If a defendant could show that he carries no insurance so that any damages awarded would have to be paid by him personally, evidence in a large damage case as to the defendant's policy limit would be equally relevant to show that any damages awarded above the policy limit would have to be paid by him personally. That would be the converse of allowing insurance or partial insurance of the defendant to be shown by the plaintiff.
No insurance is so interrelated with that of insurance that the evidence in either situation ought not to be unnecessarily received. It does no good and may do harm. Fine v. Parella, 92 N.H. 81, 25 A.2d 121.
"If proof, as an independent fact, that a defendant has insurance is improper because it has no bearing on the independent questions of negligence and damages and is calculated to injure defendant, then proof that defendant has no protecting insurance is calculated for the same reason to injure plaintiff. The answer in either case is that the proof should not be heard because it is irrelevant and its consideration by the jury is calculated to work injury." Rojas et al. v. Vuocolo, 142 Tex. 152, 177 S.W.2d 962, 964.
Cases for injury in automobile collisions are frequently brought against more than one defendant. The matter of admitting evidence of no liability insurance on behalf of one or more of the several defendants has been passed upon by several courts. It is held that such evidence should not be received. Its reception would easily allow it to be inferred that the other defendants carried insurance. It is immaterial and irrelevant to any issue in the case. Clayton v. Wells, 324 Mo. 1176, 26 S.W.2d 969 (two defendants); Malone v. Small, Mo. App., 291 S.W. 163 (three defendants); Brown v. Murphy Transfer & Storage Co. et al., 190 Minn. 81, 251 N.W. 5 (four defendants); Rojas et al. v. Vuocolo, supra (four defendants).
The defendant relies upon the following cases, Smith v. Raup, 296 Ill. 171, 15 N.E.2d 936; Trout v. Talerico, 237 Iowa 285, 21 N.W.2d 672; Whitman v. Carver, 337 Mo. 1247, 88 S.W.2d 885; and Stehouwer v. Lewis, 249 Mich. 76, 227 N.W. 759, 74 A.L.R. 844.
In the Illinois case, the plaintiff called the defendant as a witness and he testified without objection that the plaintiff asked him on the way to the hospital if he had insurance. When he was called in his own behalf, he was permitted to state that he answered "No" in reply. The court held that the plaintiff having first injected insurance into the case it would be unfair not to allow the defendant to state the answer he made to the plaintiff's question about it. The case is distinguishable from the case here and does not support the defendant's position.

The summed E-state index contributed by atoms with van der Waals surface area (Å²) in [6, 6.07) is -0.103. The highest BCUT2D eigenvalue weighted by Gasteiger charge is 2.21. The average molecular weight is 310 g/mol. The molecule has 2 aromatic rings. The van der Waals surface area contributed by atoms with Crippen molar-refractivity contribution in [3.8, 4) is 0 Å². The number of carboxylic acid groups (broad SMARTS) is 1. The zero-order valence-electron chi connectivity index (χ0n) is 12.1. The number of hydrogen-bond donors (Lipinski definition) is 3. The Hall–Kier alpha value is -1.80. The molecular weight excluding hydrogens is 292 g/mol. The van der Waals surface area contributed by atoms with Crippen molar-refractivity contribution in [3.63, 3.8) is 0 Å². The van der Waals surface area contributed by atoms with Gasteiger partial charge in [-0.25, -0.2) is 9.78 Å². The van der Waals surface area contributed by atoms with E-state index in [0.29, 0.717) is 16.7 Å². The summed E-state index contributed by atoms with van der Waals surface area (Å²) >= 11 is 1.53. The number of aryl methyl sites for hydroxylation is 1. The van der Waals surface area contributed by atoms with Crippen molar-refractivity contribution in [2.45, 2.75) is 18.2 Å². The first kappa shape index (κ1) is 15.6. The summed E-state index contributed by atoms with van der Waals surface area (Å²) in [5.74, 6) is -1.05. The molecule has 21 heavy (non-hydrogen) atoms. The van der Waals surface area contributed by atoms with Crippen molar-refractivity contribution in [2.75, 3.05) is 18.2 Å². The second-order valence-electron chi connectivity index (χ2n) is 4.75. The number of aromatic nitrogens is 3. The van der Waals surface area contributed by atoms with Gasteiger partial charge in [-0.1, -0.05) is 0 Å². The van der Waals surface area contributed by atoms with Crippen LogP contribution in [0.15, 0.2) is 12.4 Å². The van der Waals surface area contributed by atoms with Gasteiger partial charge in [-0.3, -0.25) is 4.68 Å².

In the Iowa case, the defendant when testifying on cross-examination stated that the plaintiff wrote him a letter asking if he had insurance. The trial court ruled that it was a volunteered and inadvertent statement and did not permit him to state that he had no insurance. It was held there was no error. The opinion is more favorable to the plaintiff here than to the defendant.
*569 In the Missouri case, the plaintiff testified that when the defendant called to see him at the hospital he told him not to worry about expenses, he was fully covered by insurance. A motion for mistrial was overruled and the defendant when testifying was permitted to deny what the plaintiff had stated he said and to further testify that he told the plaintiff he didn't think he was insured as he was not on company business. It was held that the plaintiff had no valid reason, in the first place, to inject insurance into the case. The motion for a mistrial should have been granted, the verdict for the plaintiff was set aside and the case remanded. It is not authority for the defendant here.
In the Michigan case, the plaintiff's counsel on the voir dire inquired of the jury if they were interested in insurance companies. It was held that, as the plaintiff had the right to ask the question if he wished and having thus injected insurance into the case, the defendant had the right to show in good faith that he had no insurance. In this jurisdiction the accepted practice is for the Court or the Clerk in the presence of the Court to obtain from the entire jury panel when they report for duty all pertinent information about their connection with insurance companies of all types. That information is then available to any attorney who desires it before a jury is impaneled in any particular case and without any member of the panel knowing that the attorney has asked for or acquired the information. Any questions about insurance on the voir dire are thus unnecessary and improper. This case is therefore not in point in this jurisdiction.
According to the record in the instant case insurance or no insurance was not material and relevant to any issue in the case. The ALA policies or contracts were immaterial and irrelevant. The admission and explanation of them by the Court tended to becloud the issues. It could have misled and confused the jury and was prejudicial to the plaintiff. Myers v. Thomas, 143 Tex. 502, 186 S.W. 811; Piechuck v. Magusiak, supra; Clayton v. Wells, supra; Whitman v. Carver, supra; Davis v. Underdahl, supra; Avent v. Tucker, supra; Socony Vacuum Oil Co. v. Marvin, supra. The exceptions are sustained.
Judgment reversed and cause remanded.